Boston-area families are so lucky, because we have our choice of numerous amazing zoos within just a short drive of the city. They are all worth visiting, but some are more appropriate than others depending on the ages of your kids and what you are looking for. Regardless of which zoo you visit, try to get there early, when the weather is cooler, for the most animal sightings. – By Jodi Grundig

(Photo Credit: Greg Wood/AFP/Getty Images)

Stone Zoo

Mon.-Fri.: 10 a.m. – 5 p.m.
Sat.-Sun.: 10 a.m. – 6 p.m.
One Frankiln Park Road, Boston, Mass.
Ages 2-12: $9.00
Adults: $13.00
Seniors (62+): $11.00
website and reviews

Unlike its larger and more popular sister zoo, the Franklin Park Zoo, the Stone Zoo is more laid back and low-key, making it a great place to visit with younger kids. There are some great annual events that happen here, including the popular ZooLights that takes place over the Christmas holidays.

Parking is free and easy, and the exhibits are intimate, so kids can really see the animals. My kids especially love the Windows to the Wild exhibit, which features three adorable meerkats. The whole zoo is walkable and doable within an afternoon.

(Photo Credit: Darren McCollester/Getty Images)

Franklin Park Zoo

Mon.-Fri.: 10 a.m. – 5 p.m.
Sat.-Sun.: 10 a.m. – 6 p.m.
One Franklin Park Road, Boston, Mass.
Ages: 2-12: $10
Adults: $16
Seniors (62+): $13.00
website and reviews

The Franklin Park Zoo, the most popular zoo in the Greater Boston-area, is open year round. Parking is free but can be challenging when the zoo is busy. It’s also a much larger zoo than others, so there’s a lot of walking involved, but there are plenty of food concessions, including the indoor Giddy-Up Grill.

The indoor tropical forest, featuring the indoor gorilla exhibit (and the brand-new gorilla baby), is my kids’ favorite, and is a can’t-miss exhibit. Other popular exhibits include the Giraffe Savannah (giraffes are only on display when the temperature is 65 degrees or above), and the Kalahari Kingdom with African lions.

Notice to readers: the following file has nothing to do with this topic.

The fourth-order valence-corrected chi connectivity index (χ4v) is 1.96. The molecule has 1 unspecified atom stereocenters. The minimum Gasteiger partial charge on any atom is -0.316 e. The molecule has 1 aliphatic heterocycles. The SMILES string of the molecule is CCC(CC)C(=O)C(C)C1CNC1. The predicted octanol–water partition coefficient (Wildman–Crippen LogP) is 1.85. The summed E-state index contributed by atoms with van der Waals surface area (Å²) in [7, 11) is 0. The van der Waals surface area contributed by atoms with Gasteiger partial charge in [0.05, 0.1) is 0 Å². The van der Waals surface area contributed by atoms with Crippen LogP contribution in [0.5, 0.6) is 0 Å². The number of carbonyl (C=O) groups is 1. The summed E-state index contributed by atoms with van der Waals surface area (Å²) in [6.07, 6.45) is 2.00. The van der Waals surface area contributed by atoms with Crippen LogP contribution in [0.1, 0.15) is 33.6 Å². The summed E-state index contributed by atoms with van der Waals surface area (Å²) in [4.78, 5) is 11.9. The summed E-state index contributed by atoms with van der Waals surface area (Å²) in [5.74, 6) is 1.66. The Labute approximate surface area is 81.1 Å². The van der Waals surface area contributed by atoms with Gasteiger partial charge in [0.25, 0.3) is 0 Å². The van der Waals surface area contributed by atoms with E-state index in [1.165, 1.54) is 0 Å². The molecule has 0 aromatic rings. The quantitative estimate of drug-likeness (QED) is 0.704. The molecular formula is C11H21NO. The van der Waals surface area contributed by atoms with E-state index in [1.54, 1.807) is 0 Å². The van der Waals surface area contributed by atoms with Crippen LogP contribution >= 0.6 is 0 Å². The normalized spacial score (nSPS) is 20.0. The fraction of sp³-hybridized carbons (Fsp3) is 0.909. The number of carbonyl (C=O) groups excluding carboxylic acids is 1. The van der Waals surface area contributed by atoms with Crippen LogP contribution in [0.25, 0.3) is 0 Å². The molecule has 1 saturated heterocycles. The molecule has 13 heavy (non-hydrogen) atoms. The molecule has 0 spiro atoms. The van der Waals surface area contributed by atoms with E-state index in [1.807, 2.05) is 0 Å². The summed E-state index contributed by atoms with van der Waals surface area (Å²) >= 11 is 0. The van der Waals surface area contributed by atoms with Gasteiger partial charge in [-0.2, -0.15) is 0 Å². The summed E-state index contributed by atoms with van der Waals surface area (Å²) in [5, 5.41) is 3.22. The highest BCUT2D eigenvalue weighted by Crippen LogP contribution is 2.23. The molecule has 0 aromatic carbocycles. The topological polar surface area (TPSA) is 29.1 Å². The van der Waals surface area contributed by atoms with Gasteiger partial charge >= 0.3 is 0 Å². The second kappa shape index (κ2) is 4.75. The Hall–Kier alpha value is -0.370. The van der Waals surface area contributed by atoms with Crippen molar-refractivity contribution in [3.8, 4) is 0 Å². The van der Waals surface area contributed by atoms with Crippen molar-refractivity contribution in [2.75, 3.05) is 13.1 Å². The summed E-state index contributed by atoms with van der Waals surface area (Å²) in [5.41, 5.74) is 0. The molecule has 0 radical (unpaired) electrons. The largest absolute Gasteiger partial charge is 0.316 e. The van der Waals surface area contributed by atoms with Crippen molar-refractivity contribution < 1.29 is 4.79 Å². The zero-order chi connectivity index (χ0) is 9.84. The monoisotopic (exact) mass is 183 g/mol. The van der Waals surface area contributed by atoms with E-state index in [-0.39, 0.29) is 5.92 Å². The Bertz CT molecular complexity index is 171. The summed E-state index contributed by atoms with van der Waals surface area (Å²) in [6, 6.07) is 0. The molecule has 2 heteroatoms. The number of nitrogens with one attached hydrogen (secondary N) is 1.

(Photo Credit: Southwick Zoo)

Southwick Zoo

Sun.-Sat.: 10 a.m. – 5 p.m.
2 Southwick, St., Mendon, Mass.
Ages: 3-12: $13.50
Adults: $19.50
Seniors (62+): $13.50

Southwick’s Zoo, a privately owned and operated zoo is located in Mendon, Massachusetts, southwest of Boston. It’s open from mid-April through mid-October, and, at 200 acres, is the largest zoo in New England.

As a private zoo, it’s more expensive than the other zoos in the area, but it’s definitely still worth visiting. I’ve found it to be less crowded than other zoos, and there are some fun things not found at other zoos – like the Woodland Express tire train, camel rides, and the SkyFari Sky Ride (all at an extra fee). You could easily spend the day here.

(Photo Credit: Buttonwood Park Zoo)

Buttonwood Park Zoo

Sun.-Sat.: 10 a.m. – 5 p.m.
425 Hawthorn St., New Bedford, Mass.
Ages 3-12: $3
Adults: $6
Seniors & Teens: $4.50

Located in New Bedford, Massachusetts, Buttonwood Park Zoo is a fun zoo for young children. My kids love getting pony rides here, where you’ll also get a commemorative photo (additional fee). Popular exhibits include the elephant exhibit, and the cougar/mountain lion exhibits.

Parking at the Buttonwood Park Zoo is free, and the admission rates are very reasonable.

(Photo Credit: Roger Williams Park Zoo)

Roger Williams Park Zoo

Sun.-Sat.: 9 a.m. – 4 p.m.
1000 Elmwood Avenue, Providence, R.I.
Ages 3-12: $8
Adults: $12
Seniors (62+): $8

Roger Williams Park Zoo, in Providence, Rhode Island, coversabout 40 acres, and offers over 100 types of animals. The admission price is lower than the Boston area zoos, making it a nice bargain. It’s also the only place in the area where you can go into a lush “rainforest”.

There are several popular events throughout the year, including the famous Jack-O-Lantern Spectacular throughout the month of October.

Jodi Grundig is editor and publisher of Family-Friendly Boston and Mom’s Favorite Stuff.